This is Sian my beautiful, happy, loving 14 year old daughter.
Sian has full mutation Fragile X Syndrome she has severe learning difficulties and Autistic Spectrum Disorder. I have found this hard to come to terms with as I know girls are usually affected less severely, although I realise this must come with its own set of difficulties.
I love the article ‘Welcome to Holland’ by Emily Perl that Simon has already included in the blog. For me it sums up the pleasure and pain of having a child with a disability. It also expresses how lucky I have been in all the people who have come into my life because of Sian.
I began to worry about Sian’s development when she was about 30 months old. By the age of 3 1/2 she had been diagnosed with Fragile X Syndrome. I realise now that we were lucky to get such a quick diagnosis. We were seen by a brilliant Community Paediatrician who was aware of Fragile X Syndrome and told me to insist on her being tested for this when she was seen at our local hospital.
When Sian was 5 we were very fortunate to be funded by our local LEA to teach her at home on a Lovaas programme. This is a language based behaviour modification programme. “If a child can’t learn in the way we teach, we must teach in a way the child can learn” [O Ivar Lovaas]. If you want to know more about this you can contact Peach (Parents for the Early Intervention of Autism in Children) at http://www.peach.org.uk/. Please don’t be put off by the word Autism. These methods can be used with children or adults with all types of learning disability. Sian was on the programme for 5 ½ years. We employed a team of six therapists – who have become close family friends and, without wanting to sound clichéd, gave us our child back. I am convinced that without the programme she would never have been able to access the wonderful school placement she has at the moment. She gained an attention span, confidence and an interest in the world around her, although this is still, and I think will remain only on her terms.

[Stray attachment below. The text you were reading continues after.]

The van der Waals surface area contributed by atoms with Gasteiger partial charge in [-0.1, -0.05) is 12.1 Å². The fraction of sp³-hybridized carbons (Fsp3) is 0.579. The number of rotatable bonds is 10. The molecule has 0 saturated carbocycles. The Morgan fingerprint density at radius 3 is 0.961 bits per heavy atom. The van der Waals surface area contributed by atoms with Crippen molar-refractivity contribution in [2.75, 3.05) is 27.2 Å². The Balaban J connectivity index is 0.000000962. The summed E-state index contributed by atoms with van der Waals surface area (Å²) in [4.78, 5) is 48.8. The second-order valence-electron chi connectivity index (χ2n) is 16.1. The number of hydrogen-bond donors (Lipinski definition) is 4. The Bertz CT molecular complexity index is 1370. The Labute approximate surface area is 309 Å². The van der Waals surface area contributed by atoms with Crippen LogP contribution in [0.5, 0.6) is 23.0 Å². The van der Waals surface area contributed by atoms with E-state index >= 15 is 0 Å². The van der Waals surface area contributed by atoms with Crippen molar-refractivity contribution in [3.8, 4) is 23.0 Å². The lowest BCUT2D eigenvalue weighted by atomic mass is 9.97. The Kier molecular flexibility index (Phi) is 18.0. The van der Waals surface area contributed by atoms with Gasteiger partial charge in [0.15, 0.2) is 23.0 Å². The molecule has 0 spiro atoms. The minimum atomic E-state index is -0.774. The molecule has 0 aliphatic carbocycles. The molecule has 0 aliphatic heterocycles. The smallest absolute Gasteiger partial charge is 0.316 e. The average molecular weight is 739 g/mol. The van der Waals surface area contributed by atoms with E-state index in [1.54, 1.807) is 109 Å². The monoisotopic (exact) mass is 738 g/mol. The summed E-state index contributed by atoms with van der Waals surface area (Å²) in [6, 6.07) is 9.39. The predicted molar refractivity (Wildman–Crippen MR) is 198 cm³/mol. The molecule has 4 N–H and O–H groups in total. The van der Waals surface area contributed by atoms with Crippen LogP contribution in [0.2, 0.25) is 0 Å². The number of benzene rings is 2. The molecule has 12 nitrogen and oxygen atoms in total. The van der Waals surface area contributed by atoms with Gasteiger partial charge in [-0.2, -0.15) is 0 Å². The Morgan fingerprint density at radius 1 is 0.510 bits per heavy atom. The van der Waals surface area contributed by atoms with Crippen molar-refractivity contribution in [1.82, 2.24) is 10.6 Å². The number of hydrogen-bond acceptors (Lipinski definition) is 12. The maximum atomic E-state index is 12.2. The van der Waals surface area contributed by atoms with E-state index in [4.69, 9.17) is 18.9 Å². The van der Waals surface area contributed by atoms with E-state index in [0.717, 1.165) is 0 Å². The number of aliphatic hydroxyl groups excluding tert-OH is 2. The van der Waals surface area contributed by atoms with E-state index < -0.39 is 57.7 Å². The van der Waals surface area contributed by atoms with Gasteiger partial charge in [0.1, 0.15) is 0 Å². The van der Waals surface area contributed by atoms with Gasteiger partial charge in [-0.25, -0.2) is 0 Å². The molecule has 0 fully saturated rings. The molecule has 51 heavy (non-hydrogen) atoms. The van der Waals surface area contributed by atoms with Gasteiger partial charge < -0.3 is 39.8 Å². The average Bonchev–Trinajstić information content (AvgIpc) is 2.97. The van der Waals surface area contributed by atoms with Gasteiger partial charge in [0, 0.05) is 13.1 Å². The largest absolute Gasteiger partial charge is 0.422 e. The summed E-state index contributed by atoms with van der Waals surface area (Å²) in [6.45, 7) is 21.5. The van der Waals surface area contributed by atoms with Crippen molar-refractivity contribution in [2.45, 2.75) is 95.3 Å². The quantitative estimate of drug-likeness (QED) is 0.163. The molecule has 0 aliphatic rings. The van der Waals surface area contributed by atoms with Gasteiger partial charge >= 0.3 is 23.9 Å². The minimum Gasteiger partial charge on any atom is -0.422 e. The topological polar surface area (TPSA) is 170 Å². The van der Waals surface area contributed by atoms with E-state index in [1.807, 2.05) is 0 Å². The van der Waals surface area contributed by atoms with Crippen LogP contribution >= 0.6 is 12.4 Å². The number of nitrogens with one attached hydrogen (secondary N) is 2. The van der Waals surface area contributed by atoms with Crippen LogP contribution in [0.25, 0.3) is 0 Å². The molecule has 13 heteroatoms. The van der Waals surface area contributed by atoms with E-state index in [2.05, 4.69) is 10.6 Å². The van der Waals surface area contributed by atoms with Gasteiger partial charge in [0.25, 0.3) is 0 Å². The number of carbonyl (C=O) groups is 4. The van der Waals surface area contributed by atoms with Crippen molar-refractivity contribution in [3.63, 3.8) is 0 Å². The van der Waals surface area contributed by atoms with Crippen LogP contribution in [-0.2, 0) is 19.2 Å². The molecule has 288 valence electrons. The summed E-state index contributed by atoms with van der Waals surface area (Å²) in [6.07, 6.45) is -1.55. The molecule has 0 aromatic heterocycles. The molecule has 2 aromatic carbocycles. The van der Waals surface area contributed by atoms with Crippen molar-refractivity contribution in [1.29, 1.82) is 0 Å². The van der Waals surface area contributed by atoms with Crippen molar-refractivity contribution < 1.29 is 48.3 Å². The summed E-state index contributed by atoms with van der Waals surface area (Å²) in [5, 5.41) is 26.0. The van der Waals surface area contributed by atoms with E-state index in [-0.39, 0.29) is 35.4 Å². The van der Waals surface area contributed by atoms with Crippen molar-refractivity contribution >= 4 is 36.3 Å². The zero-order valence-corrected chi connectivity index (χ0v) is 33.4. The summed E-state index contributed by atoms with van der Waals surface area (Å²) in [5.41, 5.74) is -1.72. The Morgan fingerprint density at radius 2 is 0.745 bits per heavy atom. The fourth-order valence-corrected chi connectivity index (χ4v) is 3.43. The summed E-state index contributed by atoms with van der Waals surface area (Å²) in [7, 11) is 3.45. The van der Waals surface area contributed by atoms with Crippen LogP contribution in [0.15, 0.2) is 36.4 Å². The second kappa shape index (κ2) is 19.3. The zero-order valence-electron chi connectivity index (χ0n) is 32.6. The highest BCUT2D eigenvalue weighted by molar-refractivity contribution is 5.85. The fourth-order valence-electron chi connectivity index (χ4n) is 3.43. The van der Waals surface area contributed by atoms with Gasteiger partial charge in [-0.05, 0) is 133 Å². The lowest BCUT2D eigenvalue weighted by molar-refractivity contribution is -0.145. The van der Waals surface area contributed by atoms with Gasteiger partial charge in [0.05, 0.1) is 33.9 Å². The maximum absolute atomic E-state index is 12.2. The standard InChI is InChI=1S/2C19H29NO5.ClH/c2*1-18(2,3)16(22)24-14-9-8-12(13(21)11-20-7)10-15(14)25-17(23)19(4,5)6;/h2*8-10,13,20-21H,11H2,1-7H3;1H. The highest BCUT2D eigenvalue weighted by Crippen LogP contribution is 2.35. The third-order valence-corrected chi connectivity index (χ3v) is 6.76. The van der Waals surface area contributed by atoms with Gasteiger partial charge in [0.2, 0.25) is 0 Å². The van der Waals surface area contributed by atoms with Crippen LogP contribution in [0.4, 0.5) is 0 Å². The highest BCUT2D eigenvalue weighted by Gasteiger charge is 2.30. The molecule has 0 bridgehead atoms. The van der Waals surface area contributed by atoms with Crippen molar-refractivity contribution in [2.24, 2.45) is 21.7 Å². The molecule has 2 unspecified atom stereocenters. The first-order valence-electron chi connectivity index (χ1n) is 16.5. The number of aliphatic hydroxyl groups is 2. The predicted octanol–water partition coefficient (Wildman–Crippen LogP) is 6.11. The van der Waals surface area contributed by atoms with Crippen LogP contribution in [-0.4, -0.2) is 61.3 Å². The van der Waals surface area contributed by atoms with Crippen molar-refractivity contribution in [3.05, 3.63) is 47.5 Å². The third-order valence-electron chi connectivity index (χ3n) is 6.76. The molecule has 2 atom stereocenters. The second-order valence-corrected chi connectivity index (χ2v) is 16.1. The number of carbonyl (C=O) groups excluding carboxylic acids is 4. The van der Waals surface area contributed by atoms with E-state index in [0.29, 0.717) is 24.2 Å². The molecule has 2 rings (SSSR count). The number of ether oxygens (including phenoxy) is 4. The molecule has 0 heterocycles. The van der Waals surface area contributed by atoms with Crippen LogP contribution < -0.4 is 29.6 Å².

Sian is now in her fourth year at a wonderful school. I love her school because they have a holistic child centred approach to education. They have continued to build on the work started by her therapists on the Lovaas Programme and she is making steady progress. Sian’s teacher, has kindly put fingers to keyboard to explain what it is like for him to have her in his class.
“When I first took Sian in September last year I was a little nonplussed as to how I would meet her needs and as to what progress I could expect or hope to make. She was the first pupil I had encountered who showed no desire to communicate with the others around her. If left to her own devices she would spend the whole day looking at picture books and magazines. She would look at them flicking fervently back and forth through the pages and licking the pictures she liked, thereby ruining for others many of the books she came in contact with.
Her communication was very basic and her targets at the time were for her to communicate using Picture Exchange Communication System (PECS) symbols. I noticed however that she did have a certain amount of speech and decided to try and encourage that. I started out by insisting that she said good morning and worked from there. She can say it quite well but will tend to mumble it incoherently. When spoken to firmly she will use it quite clearly. Her mother told me that she is more capable than you would think from observing her and that she hides her own capabilities. I agree with this as she often achieves things quickly when offered books as a reward. Although she doesn't speak willingly, her speech has improved and her targets are now related to oral communication rather than speech production.
Sian's relationships with the other members of the class were minimal with both staff and peers. She knew another girl in the class from activities outside the school and they would occasionally put their heads together and look each other in the eye. I started to try this with her and she has progressed to the point where she now has moments of being very affectionate with the staff in her class. She will suddenly, almost desperately, ask for a tickle or a squeeze and once this has been given, she will just as suddenly turn off. I believe this to be very good progress as previously she would only do this with her family.
Although it is a challenge, I have enjoyed working with Sian and I am pleased with the progress she has made. I was surprised when I discovered she could recognise her own name in print and I think it remains to be seen exactly what she is capable of.
Finally, it has taken many years but I have come to terms with Sian’s disability. I don’t think this is a gift from God but I feel it is meant to be. Sian has a brother Tom who is 13 and for me he summed everything up when he said “I wouldn’t want Sian to not have Fragile X because she wouldn’t be Sian.”